San Francisco 49ers at Kansas City Chiefs

Unpublished

San Francisco 49ers
Kansas City Chiefs



San Francisco is angry. Kansas City has some swagger. Both teams want to test themselves in a contest that could alter both their paths. The 49ers are 0–2, and tight end Vernon Davis all but guaranteed that his team will beat the 2–0 Chiefs at Arrowhead Stadium. “We will win this game,” he said Wednesday, and word quickly spread through a Chiefs’ locker room that has begun to show some pride for the first time in years. Kansas City thinks it is on the right path, and the 49ers believe they’re far better than they’ve shown. The result of Davis’ prediction could show which team is closer to being correct.

Keys for the Chiefs
• Quarterback Matt Cassel simply has to improve. He has struggled through his team’s first two games, and the whispers in Kansas City have begun to wonder who the Chiefs might target as their next attempt at a franchise quarterback. For now, the team is standing behind Cassel, instead shifting blame toward wide receivers and blocking, but it’s clear that the Chiefs’ quarterback is the team’s weak link.
• Kansas City has to be better at defending opponents’ tight ends. San Diego’s Antonio Gates and Cleveland’s Benjamin Watson had no trouble against the Chiefs, often taking advantage of Kansas City’s rookie safeties, Eric Berry and Kendrick Lewis. The Chiefs are now going against Davis, one of the league’s best at his position.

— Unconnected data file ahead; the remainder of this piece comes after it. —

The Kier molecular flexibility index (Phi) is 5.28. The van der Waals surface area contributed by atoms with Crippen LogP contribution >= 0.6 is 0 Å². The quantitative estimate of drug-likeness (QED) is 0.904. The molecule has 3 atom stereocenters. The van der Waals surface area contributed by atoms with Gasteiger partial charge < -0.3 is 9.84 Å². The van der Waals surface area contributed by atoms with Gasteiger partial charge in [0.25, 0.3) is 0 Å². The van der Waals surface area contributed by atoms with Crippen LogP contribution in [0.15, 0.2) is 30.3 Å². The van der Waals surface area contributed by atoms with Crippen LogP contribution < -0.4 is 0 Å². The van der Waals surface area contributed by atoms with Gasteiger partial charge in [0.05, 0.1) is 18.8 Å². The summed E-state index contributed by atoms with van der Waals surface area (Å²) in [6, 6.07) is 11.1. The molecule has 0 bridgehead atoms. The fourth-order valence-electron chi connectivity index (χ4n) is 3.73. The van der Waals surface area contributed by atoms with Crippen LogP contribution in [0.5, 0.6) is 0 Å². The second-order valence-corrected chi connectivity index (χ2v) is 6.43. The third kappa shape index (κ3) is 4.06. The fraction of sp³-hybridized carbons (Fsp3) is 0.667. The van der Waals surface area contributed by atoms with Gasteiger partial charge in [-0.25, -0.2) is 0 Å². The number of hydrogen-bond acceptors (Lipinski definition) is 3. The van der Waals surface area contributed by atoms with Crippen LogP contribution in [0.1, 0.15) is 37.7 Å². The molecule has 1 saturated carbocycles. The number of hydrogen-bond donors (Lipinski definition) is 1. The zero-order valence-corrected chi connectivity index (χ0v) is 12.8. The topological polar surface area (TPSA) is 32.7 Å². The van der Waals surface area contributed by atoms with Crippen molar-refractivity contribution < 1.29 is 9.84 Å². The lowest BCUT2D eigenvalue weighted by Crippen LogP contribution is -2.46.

Keys for the 49ers
• If San Francisco can prevent big returns, they’ll have an advantage against the Chiefs, who likely wouldn’t be 2–0 if not for touchdown returns. Kansas City scored on a kickoff return in Week 1 and an interception return in its second week. The 49ers are more talented than the Chiefs, and if they keep Kansas City’s X-factors in check, they could cruise.
• Quarterback Alex Smith had perhaps his best game as a pro last Monday against New Orleans, and San Francisco needs him to repeat that performance as often as possible. Smith will play in a difficult atmosphere in Kansas City, and mistakes could compound on the former No. 1 overall pick. Smith’s mobility could cause headaches for the Chiefs, and if his arm is accurate again, he could exploit a young and inexperienced secondary.

Bottom Line
After his big words, all eyes will be on Davis on Sunday. He was right, after all; the 49ers are better than their record indicates, but none of that matters until a team starts winning. The Chiefs are off to their best start in five years, and like their first two contests, plenty has to go their way to keep things close and give them a chance to win. If San Francisco can minimize its own mistakes, it’ll have a clear advantage. 49ers 21–17

 

Week 3
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